A Conman Leads a Widow Astray in this Wonderful “Gaslight Noir” Tale of Betrayal and Murder.



On a ship bound from Jamaica to England, Olivia meets Mark Bellis, an artist, as she nurses his malaria-induced fever. Olivia was a missionary’s wife, and with his death, she is forced to rent out rooms in her house to make ends meet. Bellis rents one of her rooms, and the two begin a friendship. Their relationship quickly starts to become something much more. He’s taken by her beauty, and paints her portrait, and Olivia discovers long-forgotten desires beginning to be re-awoken within her.

That’d be a swell romance story, except nothing about Bellis is the truth. Sure, he is an artist — he paints a portrait of Olivia — but he’s also an art thief, and a murderer, and very much wanted, alongside his accomplices, by the police. Bellis figures that staying with a respected widow will be an ideal place to lie low while he works out his next major score, though Bellis’s lover, Kitty, doesn’t see things that way. 

By the end of the film, there will have been betrayal, blackmail, double crosses, gun play, innocent people framed, and still more murder.

That’s only the start of the plotting and machinations involved in So Evil My Love, a noir thriller set in Victorian London. By the end of the film, there will have been betrayal, blackmail, double crosses, gun play, innocent people framed, and still more murder. And at the center of this all is the growing love between Olivia and Mark, as he seduces her away from her respectable life towards one where she can act in ways that would have been unthinkable to the woman we meet at the start of the movie.

Olivia is played by the British actress Ann Todd. Todd’s probably not a name too familiar with modern audiences, but she starred in a few major hits (particularly The Seventh Veil). Throughout her career she worked with some of the top directors working in England and America, including Alexander Korda, Alfred Hitchcock and David Lean (to whom she was married for a time). Of the two leads, she has the hardest job, as she has to believably transition from a newly-widowed missionary’s wife to someone who could knife you in the back without a second thought. As Beliis uses her infatuation with him to bring her out of the light, Olivia commits terrible crimes and betrays everyone around her, but we understand why she’s doing it. Her motives are as clear to the audience as they are to herself, even as we can’t condone her actions.

[Milland] plays his part with such a twinkle in his eye, we almost want to see him get away with it. 

So to make a movie like this work, Bellis has to be a guy worth killing for. The studio cast Ray Milland in the role. A Welsh-born actor, Milland has Gary Cooper-esque “All-American Nice Guy” looks (in fact, Milland and Cooper played brothers in Beau Geste, and it’s believable casting).  When he’s cast in a villanous role, as in The Thief or Dial ‘M’ for Murder, his good looks play as a counterpoint to his murderous nature (think also of Tom Cruise in Collateral or Denzel Washington in Training Day). And here, they help sell the idea that this man could corrupt a respectable woman to the point where she’s willing to murder. In her commentary track, Film Historian Imogen Sara Smith speaks of his ‘weaponized charm.’ It is a very potent weapon indeed. Milland is a thorough, unrepentant rogue in So Evil My Love, but he plays his part with such a twinkle in his eye, we almost want to see him get away with it.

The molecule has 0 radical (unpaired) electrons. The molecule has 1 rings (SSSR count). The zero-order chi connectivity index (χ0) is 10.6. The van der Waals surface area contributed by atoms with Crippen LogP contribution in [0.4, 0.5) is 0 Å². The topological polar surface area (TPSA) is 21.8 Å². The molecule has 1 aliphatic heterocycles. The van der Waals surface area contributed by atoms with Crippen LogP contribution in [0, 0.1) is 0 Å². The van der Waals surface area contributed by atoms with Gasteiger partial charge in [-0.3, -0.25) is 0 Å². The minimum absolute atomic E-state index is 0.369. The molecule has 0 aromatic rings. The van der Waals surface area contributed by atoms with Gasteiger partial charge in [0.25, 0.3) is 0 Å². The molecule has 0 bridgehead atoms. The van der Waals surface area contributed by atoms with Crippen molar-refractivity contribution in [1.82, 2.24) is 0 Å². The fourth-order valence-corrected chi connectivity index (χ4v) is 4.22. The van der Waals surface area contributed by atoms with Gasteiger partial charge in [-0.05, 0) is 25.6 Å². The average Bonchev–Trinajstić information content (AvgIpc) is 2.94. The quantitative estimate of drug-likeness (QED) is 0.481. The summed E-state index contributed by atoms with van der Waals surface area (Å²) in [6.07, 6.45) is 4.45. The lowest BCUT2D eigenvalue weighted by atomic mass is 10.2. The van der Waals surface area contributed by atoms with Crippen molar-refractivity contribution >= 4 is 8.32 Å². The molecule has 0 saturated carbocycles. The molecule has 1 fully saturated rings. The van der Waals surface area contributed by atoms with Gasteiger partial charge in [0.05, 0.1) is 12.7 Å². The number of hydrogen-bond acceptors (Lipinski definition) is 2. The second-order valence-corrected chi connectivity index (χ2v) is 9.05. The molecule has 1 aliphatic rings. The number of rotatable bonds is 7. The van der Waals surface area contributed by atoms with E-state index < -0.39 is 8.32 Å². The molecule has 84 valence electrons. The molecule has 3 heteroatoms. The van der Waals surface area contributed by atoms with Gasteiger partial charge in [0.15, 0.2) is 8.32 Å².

The way the plot unfolds in So Evil My Love, it becomes a sort of vampire story. Bellis is invited into Olivia’s house (you must invite the vampire in, remember) and he slowly begins to change her from an innocent into a monster. Look at the way his eyes are lit as he talks his way into her house, how reminiscent of Bela Lugosi as he hypnotises his victims. As the story progresses, her sexual hungers are awoken, and she seems rejuvenated, made young again, but at the cost of her soul and with a price paid in blood. Olivia leaves her previous life behind, and is reborn into one of shadows and darkness. Bellis and Olivia kiss at one point, and as he nuzzles her, it looks like he is biting her throat. When she resists taking steps that will ensure their future, but bring ruin to an old friend, he tells her that her choice is to “Stay here and die wretchedly, or come with me and live.” Dracula tells his victims that all the time, doesn’t he? 

Olivia finds herself unable to fully resist Bellis’s temptations, especially when her choice is between life on the run with him, or finding herself trapped in another loveless marriage. By that point, she’s gotten too big a taste of her lost youth back, and can’t imagine going back to the way things were before. What she doesn’t yet realize is that living with Bellis, means that she’s going to have to live with what she’s done, and that might be a more wretched existence than death.

Kino Lorber’s blu-ray release of So Evil My Love comes packaged with Smith’s feature-length audio commentary. She discusses the conventions of the ‘Gaslight Noir’ genre, of which So Evil My Love is an exceptional example. There’s also a collection of trailers, including one for this movie.